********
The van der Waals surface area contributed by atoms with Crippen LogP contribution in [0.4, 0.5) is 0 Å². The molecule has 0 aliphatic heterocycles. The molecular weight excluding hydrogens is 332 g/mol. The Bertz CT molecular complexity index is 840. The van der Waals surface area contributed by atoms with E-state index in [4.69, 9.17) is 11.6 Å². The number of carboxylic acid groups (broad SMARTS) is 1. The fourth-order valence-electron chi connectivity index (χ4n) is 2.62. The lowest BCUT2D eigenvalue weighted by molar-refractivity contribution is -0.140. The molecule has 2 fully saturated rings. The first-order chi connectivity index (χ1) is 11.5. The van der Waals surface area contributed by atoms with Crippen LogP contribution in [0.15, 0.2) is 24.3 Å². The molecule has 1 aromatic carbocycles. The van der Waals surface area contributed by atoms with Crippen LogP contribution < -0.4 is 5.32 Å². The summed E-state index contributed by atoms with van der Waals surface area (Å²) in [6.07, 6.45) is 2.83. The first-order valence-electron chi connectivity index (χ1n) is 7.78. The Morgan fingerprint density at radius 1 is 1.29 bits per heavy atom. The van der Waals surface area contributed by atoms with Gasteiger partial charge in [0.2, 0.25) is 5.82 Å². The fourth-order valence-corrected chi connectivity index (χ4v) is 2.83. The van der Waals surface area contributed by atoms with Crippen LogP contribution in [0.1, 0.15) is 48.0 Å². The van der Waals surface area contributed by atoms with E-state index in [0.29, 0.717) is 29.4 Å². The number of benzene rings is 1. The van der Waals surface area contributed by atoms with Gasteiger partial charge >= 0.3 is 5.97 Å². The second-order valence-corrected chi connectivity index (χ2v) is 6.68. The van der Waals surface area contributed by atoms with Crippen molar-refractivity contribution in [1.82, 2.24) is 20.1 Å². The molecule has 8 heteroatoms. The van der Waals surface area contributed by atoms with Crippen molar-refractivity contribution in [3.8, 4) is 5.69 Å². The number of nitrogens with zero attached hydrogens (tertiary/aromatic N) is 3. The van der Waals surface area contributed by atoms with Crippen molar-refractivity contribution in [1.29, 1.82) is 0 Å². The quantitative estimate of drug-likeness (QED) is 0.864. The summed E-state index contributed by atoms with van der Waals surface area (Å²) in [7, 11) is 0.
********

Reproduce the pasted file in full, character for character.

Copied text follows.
The van der Waals surface area contributed by atoms with Crippen LogP contribution in [0.4, 0.5) is 0 Å². The molecule has 0 aliphatic heterocycles. The molecular weight excluding hydrogens is 332 g/mol. The Bertz CT molecular complexity index is 840. The van der Waals surface area contributed by atoms with E-state index in [4.69, 9.17) is 11.6 Å². The number of carboxylic acid groups (broad SMARTS) is 1. The fourth-order valence-electron chi connectivity index (χ4n) is 2.62. The lowest BCUT2D eigenvalue weighted by molar-refractivity contribution is -0.140. The molecule has 2 fully saturated rings. The first-order chi connectivity index (χ1) is 11.5. The van der Waals surface area contributed by atoms with Crippen LogP contribution in [0.15, 0.2) is 24.3 Å². The molecule has 1 aromatic carbocycles. The van der Waals surface area contributed by atoms with Crippen LogP contribution < -0.4 is 5.32 Å². The summed E-state index contributed by atoms with van der Waals surface area (Å²) in [6.07, 6.45) is 2.83. The first-order valence-electron chi connectivity index (χ1n) is 7.78. The Morgan fingerprint density at radius 1 is 1.29 bits per heavy atom. The van der Waals surface area contributed by atoms with Gasteiger partial charge in [0.2, 0.25) is 5.82 Å². The fourth-order valence-corrected chi connectivity index (χ4v) is 2.83. The van der Waals surface area contributed by atoms with Crippen LogP contribution in [0.1, 0.15) is 48.0 Å². The van der Waals surface area contributed by atoms with E-state index in [0.29, 0.717) is 29.4 Å². The number of benzene rings is 1. The van der Waals surface area contributed by atoms with Gasteiger partial charge >= 0.3 is 5.97 Å². The second-order valence-corrected chi connectivity index (χ2v) is 6.68. The van der Waals surface area contributed by atoms with Crippen molar-refractivity contribution in [1.82, 2.24) is 20.1 Å². The molecule has 8 heteroatoms. The van der Waals surface area contributed by atoms with Crippen molar-refractivity contribution in [3.8, 4) is 5.69 Å². The number of nitrogens with zero attached hydrogens (tertiary/aromatic N) is 3. The van der Waals surface area contributed by atoms with Crippen molar-refractivity contribution in [1.29, 1.82) is 0 Å². The quantitative estimate of drug-likeness (QED) is 0.864. The summed E-state index contributed by atoms with van der Waals surface area (Å²) in [7, 11) is 0.